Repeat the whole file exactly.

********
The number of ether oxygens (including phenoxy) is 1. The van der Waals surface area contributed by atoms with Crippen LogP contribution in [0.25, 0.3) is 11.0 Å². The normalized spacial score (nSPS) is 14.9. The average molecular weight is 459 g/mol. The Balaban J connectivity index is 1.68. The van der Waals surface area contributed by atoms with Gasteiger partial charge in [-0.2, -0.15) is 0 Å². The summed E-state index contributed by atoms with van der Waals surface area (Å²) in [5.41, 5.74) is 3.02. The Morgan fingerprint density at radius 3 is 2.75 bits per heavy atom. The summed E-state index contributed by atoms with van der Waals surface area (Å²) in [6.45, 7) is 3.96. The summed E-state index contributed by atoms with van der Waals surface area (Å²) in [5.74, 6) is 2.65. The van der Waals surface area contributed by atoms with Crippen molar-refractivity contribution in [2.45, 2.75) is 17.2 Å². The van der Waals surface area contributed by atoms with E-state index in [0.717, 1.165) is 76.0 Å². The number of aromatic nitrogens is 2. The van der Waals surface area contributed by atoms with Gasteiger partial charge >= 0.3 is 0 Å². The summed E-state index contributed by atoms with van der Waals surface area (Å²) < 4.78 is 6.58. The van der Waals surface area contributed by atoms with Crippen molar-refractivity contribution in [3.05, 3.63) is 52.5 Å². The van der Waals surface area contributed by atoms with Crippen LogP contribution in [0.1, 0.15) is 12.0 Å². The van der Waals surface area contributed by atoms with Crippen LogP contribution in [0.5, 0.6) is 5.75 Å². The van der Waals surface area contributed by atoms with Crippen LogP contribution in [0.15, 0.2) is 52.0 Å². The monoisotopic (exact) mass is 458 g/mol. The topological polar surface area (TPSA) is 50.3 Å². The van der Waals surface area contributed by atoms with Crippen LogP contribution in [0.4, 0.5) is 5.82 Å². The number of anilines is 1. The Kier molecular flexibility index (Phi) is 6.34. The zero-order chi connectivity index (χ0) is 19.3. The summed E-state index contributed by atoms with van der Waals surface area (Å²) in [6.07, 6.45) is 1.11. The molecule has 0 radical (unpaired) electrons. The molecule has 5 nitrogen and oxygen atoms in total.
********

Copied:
The number of ether oxygens (including phenoxy) is 1. The van der Waals surface area contributed by atoms with Crippen LogP contribution in [0.25, 0.3) is 11.0 Å². The normalized spacial score (nSPS) is 14.9. The average molecular weight is 459 g/mol. The Balaban J connectivity index is 1.68. The van der Waals surface area contributed by atoms with Gasteiger partial charge in [-0.2, -0.15) is 0 Å². The summed E-state index contributed by atoms with van der Waals surface area (Å²) in [5.41, 5.74) is 3.02. The Morgan fingerprint density at radius 3 is 2.75 bits per heavy atom. The summed E-state index contributed by atoms with van der Waals surface area (Å²) in [6.45, 7) is 3.96. The summed E-state index contributed by atoms with van der Waals surface area (Å²) in [5.74, 6) is 2.65. The van der Waals surface area contributed by atoms with Crippen molar-refractivity contribution in [2.45, 2.75) is 17.2 Å². The van der Waals surface area contributed by atoms with E-state index in [0.717, 1.165) is 76.0 Å². The number of aromatic nitrogens is 2. The van der Waals surface area contributed by atoms with Gasteiger partial charge >= 0.3 is 0 Å². The summed E-state index contributed by atoms with van der Waals surface area (Å²) < 4.78 is 6.58. The van der Waals surface area contributed by atoms with Crippen molar-refractivity contribution in [3.05, 3.63) is 52.5 Å². The van der Waals surface area contributed by atoms with Crippen LogP contribution in [0.1, 0.15) is 12.0 Å². The van der Waals surface area contributed by atoms with Crippen LogP contribution in [0.5, 0.6) is 5.75 Å². The van der Waals surface area contributed by atoms with Crippen LogP contribution in [0.15, 0.2) is 52.0 Å². The monoisotopic (exact) mass is 458 g/mol. The topological polar surface area (TPSA) is 50.3 Å². The van der Waals surface area contributed by atoms with Crippen LogP contribution in [0.4, 0.5) is 5.82 Å². The number of anilines is 1. The Kier molecular flexibility index (Phi) is 6.34. The zero-order chi connectivity index (χ0) is 19.3. The summed E-state index contributed by atoms with van der Waals surface area (Å²) in [6.07, 6.45) is 1.11. The molecule has 0 radical (unpaired) electrons. The molecule has 5 nitrogen and oxygen atoms in total.